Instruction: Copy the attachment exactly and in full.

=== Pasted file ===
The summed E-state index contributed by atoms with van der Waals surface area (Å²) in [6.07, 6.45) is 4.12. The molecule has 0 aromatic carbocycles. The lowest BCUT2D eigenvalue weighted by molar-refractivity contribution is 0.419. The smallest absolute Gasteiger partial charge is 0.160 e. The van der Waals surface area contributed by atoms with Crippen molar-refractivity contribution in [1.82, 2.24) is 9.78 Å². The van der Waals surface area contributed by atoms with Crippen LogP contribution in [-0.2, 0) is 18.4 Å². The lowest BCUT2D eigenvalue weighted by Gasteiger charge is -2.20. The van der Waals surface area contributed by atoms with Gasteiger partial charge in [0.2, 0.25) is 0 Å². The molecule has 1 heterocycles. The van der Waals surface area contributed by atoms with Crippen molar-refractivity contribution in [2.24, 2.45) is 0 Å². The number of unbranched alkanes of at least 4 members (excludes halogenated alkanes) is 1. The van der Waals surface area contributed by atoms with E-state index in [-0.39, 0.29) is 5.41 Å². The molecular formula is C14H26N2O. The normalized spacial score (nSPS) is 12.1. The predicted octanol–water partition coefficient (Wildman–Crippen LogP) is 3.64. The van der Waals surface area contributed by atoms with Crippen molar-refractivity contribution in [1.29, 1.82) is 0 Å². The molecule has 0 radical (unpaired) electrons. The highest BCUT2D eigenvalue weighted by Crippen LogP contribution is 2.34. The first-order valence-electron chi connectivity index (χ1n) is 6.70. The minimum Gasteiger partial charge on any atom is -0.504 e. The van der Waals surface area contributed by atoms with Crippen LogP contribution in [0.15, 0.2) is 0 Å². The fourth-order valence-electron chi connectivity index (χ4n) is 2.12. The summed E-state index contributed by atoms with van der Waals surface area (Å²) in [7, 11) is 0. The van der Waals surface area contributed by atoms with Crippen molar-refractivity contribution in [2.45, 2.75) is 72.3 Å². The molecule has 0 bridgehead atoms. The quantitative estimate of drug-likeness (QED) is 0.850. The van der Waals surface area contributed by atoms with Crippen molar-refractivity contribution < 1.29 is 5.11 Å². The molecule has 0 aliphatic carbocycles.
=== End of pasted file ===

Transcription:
The summed E-state index contributed by atoms with van der Waals surface area (Å²) in [6.07, 6.45) is 4.12. The molecule has 0 aromatic carbocycles. The lowest BCUT2D eigenvalue weighted by molar-refractivity contribution is 0.419. The smallest absolute Gasteiger partial charge is 0.160 e. The van der Waals surface area contributed by atoms with Crippen molar-refractivity contribution in [1.82, 2.24) is 9.78 Å². The van der Waals surface area contributed by atoms with Crippen LogP contribution in [-0.2, 0) is 18.4 Å². The lowest BCUT2D eigenvalue weighted by Gasteiger charge is -2.20. The van der Waals surface area contributed by atoms with Gasteiger partial charge in [0.2, 0.25) is 0 Å². The molecule has 1 heterocycles. The van der Waals surface area contributed by atoms with Crippen molar-refractivity contribution in [2.24, 2.45) is 0 Å². The number of unbranched alkanes of at least 4 members (excludes halogenated alkanes) is 1. The van der Waals surface area contributed by atoms with E-state index in [-0.39, 0.29) is 5.41 Å². The molecular formula is C14H26N2O. The normalized spacial score (nSPS) is 12.1. The predicted octanol–water partition coefficient (Wildman–Crippen LogP) is 3.64. The van der Waals surface area contributed by atoms with Crippen molar-refractivity contribution in [1.29, 1.82) is 0 Å². The molecule has 0 radical (unpaired) electrons. The highest BCUT2D eigenvalue weighted by Crippen LogP contribution is 2.34. The first-order valence-electron chi connectivity index (χ1n) is 6.70. The minimum Gasteiger partial charge on any atom is -0.504 e. The van der Waals surface area contributed by atoms with Crippen LogP contribution in [0.15, 0.2) is 0 Å². The fourth-order valence-electron chi connectivity index (χ4n) is 2.12. The summed E-state index contributed by atoms with van der Waals surface area (Å²) in [7, 11) is 0. The van der Waals surface area contributed by atoms with Crippen molar-refractivity contribution in [2.45, 2.75) is 72.3 Å². The molecule has 0 bridgehead atoms. The quantitative estimate of drug-likeness (QED) is 0.850. The van der Waals surface area contributed by atoms with Crippen molar-refractivity contribution < 1.29 is 5.11 Å². The molecule has 0 aliphatic carbocycles.